[Mimedefang] tie'd files

Tuc at T-B-O-H.NET ml at t-b-o-h.net
Sun Aug 31 18:31:14 EDT 2008

> ->sync is only meant to write out changed local data, not to pick up
> changes in the external file.
	I had hopes. :}
> The problem is: if there is an update, what usually happens is that a
> completely new .db file is placed on top of the old one. If you don't
> specifically untie and re-tie, your process will still have the old file
> open, with the original data in it.
> It's generally a bad idea to force BerkeleyDB files to do an in-place
> update while readers have the database open: since readers tend to cache
> certain parts of the database, this is almost guaranteed to blow up at
> some point.
> What we do is, before each email is checked (usually in filter begin),
> we check if the file that underlies the map has been changed. If it is,
> we untie and re-tie the map.
> I'll attach the code that we use for this. It's probably easy to use,
> but it's a bit obscured by the fact that the code that checks for a
> changed file, is separated from the actual tieing and untieing code, so
> it can be reused.
	[ Great code deleted, thanks ]

	Yea, I ended up doing something similar... The code is a little
crufty right now, but incase anyone wants it :

sub filter_initialize {
        use DB_File;
        use Fcntl;

        tie %mailid, "DB_File", "/etc/mail/mailid.db", O_RDONLY;
        $oldmailidtime = (stat('/etc/mail/mailid.db'))[9];
        tie %variout, "DB_File", "/etc/mail/variout.db", O_RDONLY;
        $oldvariouttime = (stat('/etc/mail/variout.db'))[9];

	and then in the bottom of filter_end :

        if ($Sender =~ /^<(.*)\@laptop.example.com>$/) {

                $GUser = $1;

                $head = $entity->head;
                $From = $head->get('From', 0);
                $RRT = $head->get('Return-Receipt-To', 0);
                if ($RRT) {
                        $XCRT = $head->get('X-Confirm-Reading-To',        0);
                        $DNT  = $head->get('Disposition-Notification-To', 0);

                $LookupRecipient = lc(@Recipients[0]);
                $LookupRecipient =~ tr/<>//d;

                $newvariouttime = (stat('/etc/mail/variout.db'))[9];
                if ($newvariouttime > $oldvariouttime) {
                        untie %variout;
                        tie %variout, "DB_File", "/etc/mail/variout.db",
                        $oldvariouttime = (stat('/etc/mail/variout.db'))[9];

                $varilookup = $variout{$LookupRecipient};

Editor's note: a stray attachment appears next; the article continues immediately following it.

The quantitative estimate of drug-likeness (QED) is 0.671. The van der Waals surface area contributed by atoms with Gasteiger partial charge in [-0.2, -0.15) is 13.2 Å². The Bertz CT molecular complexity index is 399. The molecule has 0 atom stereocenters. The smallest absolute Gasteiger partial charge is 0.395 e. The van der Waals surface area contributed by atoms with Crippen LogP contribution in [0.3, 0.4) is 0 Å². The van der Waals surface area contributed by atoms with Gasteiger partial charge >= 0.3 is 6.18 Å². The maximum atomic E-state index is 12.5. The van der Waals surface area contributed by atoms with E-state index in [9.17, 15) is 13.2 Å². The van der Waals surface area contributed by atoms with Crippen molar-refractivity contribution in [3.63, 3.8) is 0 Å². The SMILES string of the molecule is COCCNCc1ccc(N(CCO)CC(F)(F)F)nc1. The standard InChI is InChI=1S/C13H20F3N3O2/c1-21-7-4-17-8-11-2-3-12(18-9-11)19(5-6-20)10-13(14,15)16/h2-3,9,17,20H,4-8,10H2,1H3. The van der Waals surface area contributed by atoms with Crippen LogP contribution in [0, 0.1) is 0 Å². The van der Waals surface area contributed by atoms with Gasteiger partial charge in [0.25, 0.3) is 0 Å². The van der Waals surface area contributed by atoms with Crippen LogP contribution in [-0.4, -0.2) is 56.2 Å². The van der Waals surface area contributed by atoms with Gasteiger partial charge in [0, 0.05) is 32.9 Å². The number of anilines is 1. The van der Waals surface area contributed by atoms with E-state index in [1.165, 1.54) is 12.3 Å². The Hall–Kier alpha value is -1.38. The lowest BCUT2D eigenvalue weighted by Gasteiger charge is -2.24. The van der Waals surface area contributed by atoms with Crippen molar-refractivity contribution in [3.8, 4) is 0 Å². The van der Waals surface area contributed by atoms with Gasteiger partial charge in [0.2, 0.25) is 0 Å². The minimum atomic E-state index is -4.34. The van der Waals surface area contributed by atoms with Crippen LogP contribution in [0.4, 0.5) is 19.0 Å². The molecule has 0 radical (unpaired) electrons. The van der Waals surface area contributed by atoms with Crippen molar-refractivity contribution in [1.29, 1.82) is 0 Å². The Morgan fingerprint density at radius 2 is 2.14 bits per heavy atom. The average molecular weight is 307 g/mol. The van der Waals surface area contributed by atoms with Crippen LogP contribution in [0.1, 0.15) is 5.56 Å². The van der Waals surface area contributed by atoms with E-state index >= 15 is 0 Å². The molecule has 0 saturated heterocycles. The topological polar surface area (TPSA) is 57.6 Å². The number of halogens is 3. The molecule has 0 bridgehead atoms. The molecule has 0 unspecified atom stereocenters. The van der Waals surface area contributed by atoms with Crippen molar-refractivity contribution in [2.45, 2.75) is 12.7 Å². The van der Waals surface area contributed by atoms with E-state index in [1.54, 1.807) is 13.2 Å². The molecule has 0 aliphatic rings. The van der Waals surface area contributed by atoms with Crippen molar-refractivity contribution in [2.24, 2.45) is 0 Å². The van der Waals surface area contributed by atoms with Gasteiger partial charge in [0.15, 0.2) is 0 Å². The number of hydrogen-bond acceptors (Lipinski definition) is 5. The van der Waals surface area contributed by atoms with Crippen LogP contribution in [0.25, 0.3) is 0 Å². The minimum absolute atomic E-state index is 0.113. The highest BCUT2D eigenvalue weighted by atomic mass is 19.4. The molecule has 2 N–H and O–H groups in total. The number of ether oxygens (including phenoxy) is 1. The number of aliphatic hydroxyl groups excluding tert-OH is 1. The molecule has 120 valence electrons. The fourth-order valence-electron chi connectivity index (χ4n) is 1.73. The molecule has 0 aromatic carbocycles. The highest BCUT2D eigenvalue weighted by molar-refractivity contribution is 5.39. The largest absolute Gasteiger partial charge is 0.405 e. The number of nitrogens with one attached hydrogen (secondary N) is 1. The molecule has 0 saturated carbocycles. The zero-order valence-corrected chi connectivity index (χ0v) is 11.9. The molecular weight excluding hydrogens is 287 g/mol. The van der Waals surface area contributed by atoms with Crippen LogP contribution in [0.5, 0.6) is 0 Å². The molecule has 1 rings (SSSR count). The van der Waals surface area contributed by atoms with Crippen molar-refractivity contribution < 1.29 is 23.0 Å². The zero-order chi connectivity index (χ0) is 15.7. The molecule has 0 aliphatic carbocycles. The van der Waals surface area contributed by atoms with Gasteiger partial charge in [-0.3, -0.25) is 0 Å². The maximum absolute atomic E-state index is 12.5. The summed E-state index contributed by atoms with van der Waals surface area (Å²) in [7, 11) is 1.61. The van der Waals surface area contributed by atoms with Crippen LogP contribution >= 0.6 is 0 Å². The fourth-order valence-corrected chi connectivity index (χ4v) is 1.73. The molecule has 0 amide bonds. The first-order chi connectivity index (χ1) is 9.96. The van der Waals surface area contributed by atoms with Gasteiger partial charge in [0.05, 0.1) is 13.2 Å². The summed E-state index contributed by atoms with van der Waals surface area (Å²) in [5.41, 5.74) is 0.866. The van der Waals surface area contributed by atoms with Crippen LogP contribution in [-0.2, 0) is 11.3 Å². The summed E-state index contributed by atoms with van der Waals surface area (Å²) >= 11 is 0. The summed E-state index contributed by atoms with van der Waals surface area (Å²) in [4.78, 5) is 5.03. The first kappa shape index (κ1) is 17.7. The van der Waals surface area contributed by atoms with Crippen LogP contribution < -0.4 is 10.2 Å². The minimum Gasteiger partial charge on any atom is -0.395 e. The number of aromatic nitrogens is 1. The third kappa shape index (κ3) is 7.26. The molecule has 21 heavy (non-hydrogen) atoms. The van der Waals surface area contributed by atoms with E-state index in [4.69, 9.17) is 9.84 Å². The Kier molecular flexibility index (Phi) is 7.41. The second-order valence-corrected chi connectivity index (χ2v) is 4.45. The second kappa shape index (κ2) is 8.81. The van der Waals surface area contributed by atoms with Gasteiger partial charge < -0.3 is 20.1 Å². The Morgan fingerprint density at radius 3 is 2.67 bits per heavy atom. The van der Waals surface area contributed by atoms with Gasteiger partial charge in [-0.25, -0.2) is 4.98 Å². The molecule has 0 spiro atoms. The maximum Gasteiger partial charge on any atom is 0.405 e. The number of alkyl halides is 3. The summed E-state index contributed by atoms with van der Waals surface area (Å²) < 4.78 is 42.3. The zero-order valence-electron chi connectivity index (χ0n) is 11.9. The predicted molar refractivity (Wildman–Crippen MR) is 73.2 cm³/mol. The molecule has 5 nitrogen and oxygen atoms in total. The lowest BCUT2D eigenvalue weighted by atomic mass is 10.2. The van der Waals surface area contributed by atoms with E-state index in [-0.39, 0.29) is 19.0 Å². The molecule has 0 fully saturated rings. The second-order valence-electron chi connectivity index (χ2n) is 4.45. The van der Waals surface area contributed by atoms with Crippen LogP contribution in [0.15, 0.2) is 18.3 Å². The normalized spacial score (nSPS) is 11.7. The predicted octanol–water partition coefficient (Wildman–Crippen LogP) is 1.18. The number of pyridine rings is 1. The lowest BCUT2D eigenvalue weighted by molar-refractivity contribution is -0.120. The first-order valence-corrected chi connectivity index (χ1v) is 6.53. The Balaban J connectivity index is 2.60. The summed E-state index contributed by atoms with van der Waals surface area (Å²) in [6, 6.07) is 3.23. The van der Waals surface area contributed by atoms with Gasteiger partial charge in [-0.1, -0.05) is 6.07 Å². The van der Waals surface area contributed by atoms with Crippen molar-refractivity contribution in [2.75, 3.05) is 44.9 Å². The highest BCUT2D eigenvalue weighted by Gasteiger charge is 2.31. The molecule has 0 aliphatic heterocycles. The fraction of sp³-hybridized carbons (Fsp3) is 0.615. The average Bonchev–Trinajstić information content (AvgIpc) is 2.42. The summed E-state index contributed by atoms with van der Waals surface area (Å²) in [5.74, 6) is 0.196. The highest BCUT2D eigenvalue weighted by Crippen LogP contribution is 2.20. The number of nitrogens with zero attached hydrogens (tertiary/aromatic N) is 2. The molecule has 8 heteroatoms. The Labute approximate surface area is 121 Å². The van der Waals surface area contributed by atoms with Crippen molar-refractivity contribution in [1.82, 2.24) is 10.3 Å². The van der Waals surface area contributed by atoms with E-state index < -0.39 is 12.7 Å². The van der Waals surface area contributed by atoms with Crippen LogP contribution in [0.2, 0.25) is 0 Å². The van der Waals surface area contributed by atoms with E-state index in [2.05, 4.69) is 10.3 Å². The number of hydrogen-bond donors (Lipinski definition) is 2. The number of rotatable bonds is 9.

if ($varilookup) {
                        $changeto = $varilookup;
                } else {
                        $newmailidtime = (stat('/etc/mail/mailid.db'))[9];
                        if ($newmailidtime > $oldmailidtime) {
                                untie %mailid;
                                tie %mailid, "DB_File", "/etc/mail/mailid.db",
                                $oldmailidtime =

                        $mailidlookup = $mailid{$GUser};

                        if ($mailidlookup) {
                                $changeto = $mailidlookup;
                        } else {
                                undef $changeto;

                if ($changeto) {
                        $From =~
                        action_change_header('From', $From);

                        if ($RRT) {
                                        '<' . $changeto . '>'
                                        '<' . $changeto . '>'
                                        '<' . $changeto . '>');


	I know there is more I can do to tighten this up. Using the
sendmail $j macro is one instead of hardcoding "laptop.example.com".

	So my mailid is something like :

foo	foo at example.com
bar	bar at example.com
foobar	foo at corp.example.com

	and variout is something like :

salesperson at company1.example.com	company1 at example.com
billing at company2.example.com		billing at example.com
mom at someisp.example.com			yourwiddleson at example.com

	So if the recipient is my mom, it changes the sender to
yourwiddleson at example.com . If I email someone like
dad at someisp.example.com it'll fall back to looking up my userid
in mailid (If I'm logged in as foo, it'd end up as foo at example.com)

	My main thing is I usually try to use "unique" email addresses
for everyone I deal with, so when I start to get spam I can tell who
gave out my email address, and shut that one unique id down in the
/etc/mail/access file (And my messages aren't too polite too. ;) )

		Thanks, Tuc

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